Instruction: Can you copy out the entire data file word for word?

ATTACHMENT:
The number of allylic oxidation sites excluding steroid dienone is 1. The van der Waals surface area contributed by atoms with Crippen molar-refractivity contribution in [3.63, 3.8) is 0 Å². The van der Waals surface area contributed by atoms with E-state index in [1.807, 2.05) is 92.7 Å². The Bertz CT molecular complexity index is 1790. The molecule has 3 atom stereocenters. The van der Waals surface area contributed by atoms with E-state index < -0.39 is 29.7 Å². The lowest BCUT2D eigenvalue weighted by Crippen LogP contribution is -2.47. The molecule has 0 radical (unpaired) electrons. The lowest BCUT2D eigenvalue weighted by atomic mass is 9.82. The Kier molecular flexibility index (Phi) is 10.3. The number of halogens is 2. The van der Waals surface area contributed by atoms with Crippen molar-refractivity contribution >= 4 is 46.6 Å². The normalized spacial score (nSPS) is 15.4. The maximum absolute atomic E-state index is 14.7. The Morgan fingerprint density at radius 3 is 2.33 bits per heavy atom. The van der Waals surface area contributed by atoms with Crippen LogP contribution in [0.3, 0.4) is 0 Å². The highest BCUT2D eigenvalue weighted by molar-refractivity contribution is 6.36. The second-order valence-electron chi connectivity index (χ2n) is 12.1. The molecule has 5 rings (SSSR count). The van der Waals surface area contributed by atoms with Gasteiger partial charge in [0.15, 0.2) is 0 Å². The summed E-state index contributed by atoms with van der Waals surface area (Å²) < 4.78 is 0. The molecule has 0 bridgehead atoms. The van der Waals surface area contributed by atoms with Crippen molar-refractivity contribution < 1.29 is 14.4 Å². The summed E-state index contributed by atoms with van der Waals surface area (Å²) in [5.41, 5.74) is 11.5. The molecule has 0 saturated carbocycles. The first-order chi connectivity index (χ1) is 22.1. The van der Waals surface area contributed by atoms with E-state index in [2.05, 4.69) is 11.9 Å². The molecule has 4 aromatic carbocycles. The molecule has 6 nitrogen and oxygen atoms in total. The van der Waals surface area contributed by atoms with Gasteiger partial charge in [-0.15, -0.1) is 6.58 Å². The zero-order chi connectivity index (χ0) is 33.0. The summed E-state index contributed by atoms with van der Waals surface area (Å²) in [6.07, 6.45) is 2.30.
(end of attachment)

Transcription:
The number of allylic oxidation sites excluding steroid dienone is 1. The van der Waals surface area contributed by atoms with Crippen molar-refractivity contribution in [3.63, 3.8) is 0 Å². The van der Waals surface area contributed by atoms with E-state index in [1.807, 2.05) is 92.7 Å². The Bertz CT molecular complexity index is 1790. The molecule has 3 atom stereocenters. The van der Waals surface area contributed by atoms with E-state index < -0.39 is 29.7 Å². The lowest BCUT2D eigenvalue weighted by Crippen LogP contribution is -2.47. The molecule has 0 radical (unpaired) electrons. The lowest BCUT2D eigenvalue weighted by atomic mass is 9.82. The Kier molecular flexibility index (Phi) is 10.3. The number of halogens is 2. The van der Waals surface area contributed by atoms with Crippen molar-refractivity contribution >= 4 is 46.6 Å². The normalized spacial score (nSPS) is 15.4. The maximum absolute atomic E-state index is 14.7. The Morgan fingerprint density at radius 3 is 2.33 bits per heavy atom. The van der Waals surface area contributed by atoms with Crippen LogP contribution in [0.3, 0.4) is 0 Å². The highest BCUT2D eigenvalue weighted by molar-refractivity contribution is 6.36. The second-order valence-electron chi connectivity index (χ2n) is 12.1. The molecule has 5 rings (SSSR count). The van der Waals surface area contributed by atoms with Gasteiger partial charge in [0.15, 0.2) is 0 Å². The summed E-state index contributed by atoms with van der Waals surface area (Å²) < 4.78 is 0. The molecule has 0 bridgehead atoms. The van der Waals surface area contributed by atoms with Crippen molar-refractivity contribution < 1.29 is 14.4 Å². The summed E-state index contributed by atoms with van der Waals surface area (Å²) in [5.41, 5.74) is 11.5. The molecule has 0 saturated carbocycles. The first-order chi connectivity index (χ1) is 22.1. The van der Waals surface area contributed by atoms with E-state index in [2.05, 4.69) is 11.9 Å². The molecule has 4 aromatic carbocycles. The molecule has 6 nitrogen and oxygen atoms in total. The van der Waals surface area contributed by atoms with Gasteiger partial charge in [-0.15, -0.1) is 6.58 Å². The zero-order chi connectivity index (χ0) is 33.0. The summed E-state index contributed by atoms with van der Waals surface area (Å²) in [6.07, 6.45) is 2.30.